Do I Need to Worry About Calcium on a WFPB Diet? 

OK, so let's get down to brass tacks. What's the deal with calcium and a WFPB diet?

Contrary to popular belief, calcium is “plantiful” in plants (see what I did there...), so you don’t need to reach for cow's milk or other animal products to get your daily dose. 

Pro Tip: A quick and easy breakfast of fortified vegan cereal (which are everywhere nowadays) and a glass of fortified non-dairy milk could provide you with 70 percent of your daily recommended intake!

Top 7 Non Dairy Calcium Rich Foods for your WFPB Diet

1. Green Leafy Vegetables (Broccoli, Cabbage, Collard Greens, Kale, Bok Choy)

 

Note that certain leafy greens — such as spinach, beet greens, and chard — are high in oxalates, compounds that bind calcium and reduce its absorption. Collard greens, mentioned earlier, are a bit high in oxalates too, but they are also very rich in calcium and can so they are considered a good source of this nutrient.

2. Fortified Unsweetened Soy, Rice and Oat Milks

Need help finding the best plant-based milk for your WFPB diet? Get up to speed on all things non-dairy milk here

3. Calcium-set Tofu

Don't like tofu? Well, you might just be preparing it wrong. Here's the secret to making tofu taste good, every time! 

4. Sesame Seeds and Tahini

One of the easiest ways to get more tahini in your diet? This mouth-watering tahini dressing (and yep, it's oil-free so you can enjoy it on your whole food plant-based diet, no problem).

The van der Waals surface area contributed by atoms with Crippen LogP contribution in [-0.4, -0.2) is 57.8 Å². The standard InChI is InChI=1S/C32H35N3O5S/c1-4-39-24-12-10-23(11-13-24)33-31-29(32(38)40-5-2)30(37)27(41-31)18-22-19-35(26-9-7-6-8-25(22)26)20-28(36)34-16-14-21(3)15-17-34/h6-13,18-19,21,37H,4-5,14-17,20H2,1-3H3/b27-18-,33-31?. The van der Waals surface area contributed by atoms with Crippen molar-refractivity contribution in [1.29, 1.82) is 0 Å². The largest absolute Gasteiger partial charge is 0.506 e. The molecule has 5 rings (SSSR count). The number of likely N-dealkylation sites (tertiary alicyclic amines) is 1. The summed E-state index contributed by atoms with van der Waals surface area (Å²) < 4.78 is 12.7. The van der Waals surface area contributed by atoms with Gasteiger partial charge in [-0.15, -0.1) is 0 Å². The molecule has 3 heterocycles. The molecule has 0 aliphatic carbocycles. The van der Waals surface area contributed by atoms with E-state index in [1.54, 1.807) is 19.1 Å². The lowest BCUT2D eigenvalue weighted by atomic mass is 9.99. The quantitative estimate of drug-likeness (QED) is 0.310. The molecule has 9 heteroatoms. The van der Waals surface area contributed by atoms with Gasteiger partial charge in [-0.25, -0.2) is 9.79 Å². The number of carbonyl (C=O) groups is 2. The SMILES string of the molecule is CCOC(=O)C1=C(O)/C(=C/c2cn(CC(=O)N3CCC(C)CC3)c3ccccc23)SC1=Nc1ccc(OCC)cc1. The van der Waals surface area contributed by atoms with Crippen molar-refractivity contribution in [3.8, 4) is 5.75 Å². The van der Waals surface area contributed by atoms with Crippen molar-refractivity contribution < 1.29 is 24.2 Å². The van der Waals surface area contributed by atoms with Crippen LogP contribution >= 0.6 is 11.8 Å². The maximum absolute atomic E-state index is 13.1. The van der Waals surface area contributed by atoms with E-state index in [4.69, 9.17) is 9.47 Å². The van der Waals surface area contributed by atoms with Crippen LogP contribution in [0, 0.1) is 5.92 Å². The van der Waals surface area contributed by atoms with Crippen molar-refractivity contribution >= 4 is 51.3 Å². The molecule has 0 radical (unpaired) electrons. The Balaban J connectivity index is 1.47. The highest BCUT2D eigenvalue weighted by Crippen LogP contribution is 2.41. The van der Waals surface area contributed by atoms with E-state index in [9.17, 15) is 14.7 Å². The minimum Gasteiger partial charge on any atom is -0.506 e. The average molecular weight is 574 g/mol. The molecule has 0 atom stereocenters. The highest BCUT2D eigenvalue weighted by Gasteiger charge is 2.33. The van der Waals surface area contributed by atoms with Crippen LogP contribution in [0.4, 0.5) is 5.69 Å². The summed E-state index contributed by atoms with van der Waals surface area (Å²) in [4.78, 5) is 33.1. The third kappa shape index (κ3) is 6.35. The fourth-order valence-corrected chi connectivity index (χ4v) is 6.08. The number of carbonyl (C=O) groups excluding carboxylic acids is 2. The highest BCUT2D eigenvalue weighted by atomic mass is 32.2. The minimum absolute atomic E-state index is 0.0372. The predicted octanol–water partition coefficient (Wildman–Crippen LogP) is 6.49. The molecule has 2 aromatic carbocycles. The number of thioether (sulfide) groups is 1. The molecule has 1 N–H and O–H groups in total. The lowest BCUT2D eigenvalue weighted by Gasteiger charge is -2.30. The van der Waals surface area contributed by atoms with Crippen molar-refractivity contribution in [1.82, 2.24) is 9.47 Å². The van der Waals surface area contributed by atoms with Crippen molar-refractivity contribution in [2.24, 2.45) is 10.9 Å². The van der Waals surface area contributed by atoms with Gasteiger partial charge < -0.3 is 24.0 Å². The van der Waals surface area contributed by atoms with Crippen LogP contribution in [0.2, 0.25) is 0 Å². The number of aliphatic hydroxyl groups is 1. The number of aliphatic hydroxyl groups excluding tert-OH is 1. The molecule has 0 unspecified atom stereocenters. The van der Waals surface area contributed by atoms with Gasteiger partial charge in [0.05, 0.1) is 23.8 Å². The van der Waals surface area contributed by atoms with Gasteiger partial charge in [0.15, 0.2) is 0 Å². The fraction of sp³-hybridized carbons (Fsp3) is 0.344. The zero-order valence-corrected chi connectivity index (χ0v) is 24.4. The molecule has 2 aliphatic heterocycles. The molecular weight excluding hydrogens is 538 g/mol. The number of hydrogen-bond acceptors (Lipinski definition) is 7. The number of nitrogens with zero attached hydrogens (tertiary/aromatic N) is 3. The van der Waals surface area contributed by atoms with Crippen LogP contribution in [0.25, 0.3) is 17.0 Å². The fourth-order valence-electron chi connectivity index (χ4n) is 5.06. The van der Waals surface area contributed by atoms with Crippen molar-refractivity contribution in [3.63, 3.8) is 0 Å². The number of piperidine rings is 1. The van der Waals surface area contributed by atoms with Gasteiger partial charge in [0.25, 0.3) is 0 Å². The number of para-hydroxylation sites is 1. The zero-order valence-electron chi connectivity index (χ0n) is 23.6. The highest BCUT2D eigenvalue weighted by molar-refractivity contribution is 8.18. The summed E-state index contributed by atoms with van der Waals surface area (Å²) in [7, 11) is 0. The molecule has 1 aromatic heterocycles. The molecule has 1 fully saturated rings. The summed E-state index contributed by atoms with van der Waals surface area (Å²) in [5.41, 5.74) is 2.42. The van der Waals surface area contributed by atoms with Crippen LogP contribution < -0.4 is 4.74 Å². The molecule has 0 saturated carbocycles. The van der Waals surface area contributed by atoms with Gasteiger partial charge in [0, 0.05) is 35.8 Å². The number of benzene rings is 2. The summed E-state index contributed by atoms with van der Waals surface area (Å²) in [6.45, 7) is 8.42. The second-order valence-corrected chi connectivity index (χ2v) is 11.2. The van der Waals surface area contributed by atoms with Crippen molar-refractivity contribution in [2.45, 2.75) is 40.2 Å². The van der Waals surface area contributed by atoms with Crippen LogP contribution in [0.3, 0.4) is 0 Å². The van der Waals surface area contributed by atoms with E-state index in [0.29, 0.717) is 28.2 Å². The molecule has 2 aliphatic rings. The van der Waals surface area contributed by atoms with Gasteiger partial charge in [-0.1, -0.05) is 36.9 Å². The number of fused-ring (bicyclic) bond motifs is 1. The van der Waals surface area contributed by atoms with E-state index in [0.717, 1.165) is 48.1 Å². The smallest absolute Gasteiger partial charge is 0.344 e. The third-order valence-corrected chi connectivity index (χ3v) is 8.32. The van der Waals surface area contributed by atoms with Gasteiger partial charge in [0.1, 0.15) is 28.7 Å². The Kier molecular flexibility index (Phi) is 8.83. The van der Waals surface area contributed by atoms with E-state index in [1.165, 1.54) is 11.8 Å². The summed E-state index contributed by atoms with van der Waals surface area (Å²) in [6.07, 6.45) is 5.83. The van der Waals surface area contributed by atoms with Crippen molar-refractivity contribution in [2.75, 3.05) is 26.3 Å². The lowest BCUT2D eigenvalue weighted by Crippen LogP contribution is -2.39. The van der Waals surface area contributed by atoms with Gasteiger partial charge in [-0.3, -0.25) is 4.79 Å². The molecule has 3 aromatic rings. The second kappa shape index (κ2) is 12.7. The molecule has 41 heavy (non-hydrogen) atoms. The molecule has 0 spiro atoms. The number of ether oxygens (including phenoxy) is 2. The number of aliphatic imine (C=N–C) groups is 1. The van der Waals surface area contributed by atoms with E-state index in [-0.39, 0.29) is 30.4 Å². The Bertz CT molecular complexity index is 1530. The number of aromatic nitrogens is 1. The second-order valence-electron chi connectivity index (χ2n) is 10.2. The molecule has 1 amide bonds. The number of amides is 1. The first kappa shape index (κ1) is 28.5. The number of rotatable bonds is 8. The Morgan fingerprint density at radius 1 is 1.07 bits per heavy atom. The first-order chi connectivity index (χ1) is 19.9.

5. Beans, Peas, and Lentils

One of the easiest way to eat more immunity-boosting lentils? Try these ready-made Jerk Lentils from MamaSezz

6. Dried Fruit (Prunes, Raisins, Figs, and Apricots)

 

Dried fruit is nature's candy...and it can absolutely be included in your healthy WFPB diet. 

7. Seaweed

Especially wakame and kelp! And if you're missing tuna fish on your WFPB diet, you'll be pleased to know you can enjoy the flavor you love without compromising your health goals, thanks to the best-selling Tuna "Ish" Salad from MamaSezz, which is made with (you guessed it!) kelp!  

Key Takeaways

  • Calcium is key for blood clotting, muscle contraction, nerve transmission, bone and tooth formation, and the secretion of hormones and enzymes.
  • When it comes to your health, it's not just about calcium intake, but calcium absorption! Factors that influence calcium absorption include age, how much you need, how much you take in, and other compounds that accompany the calcium when you consume it. Also, make sure blood levels of vitamin D are adequate so calcium can be absorbed by using sun therapy.
  • You can definitely get all the calcium you need on a WFPB diet by loading up on non dairy calcium rich foods, like green leafy vegetables, fortified plant-based milks, calcium-set tofu, sesame seeds and tahini, beans, peas, and lentils, dried fruit, and seaweed! 

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Rafaela Michailidou is a Vegan Lifestyle Coach, and a freelance health and wellness content writer, with a Plant-Based Nutrition Certificate from the T. Colin Campbell Center for Nutrition Studies.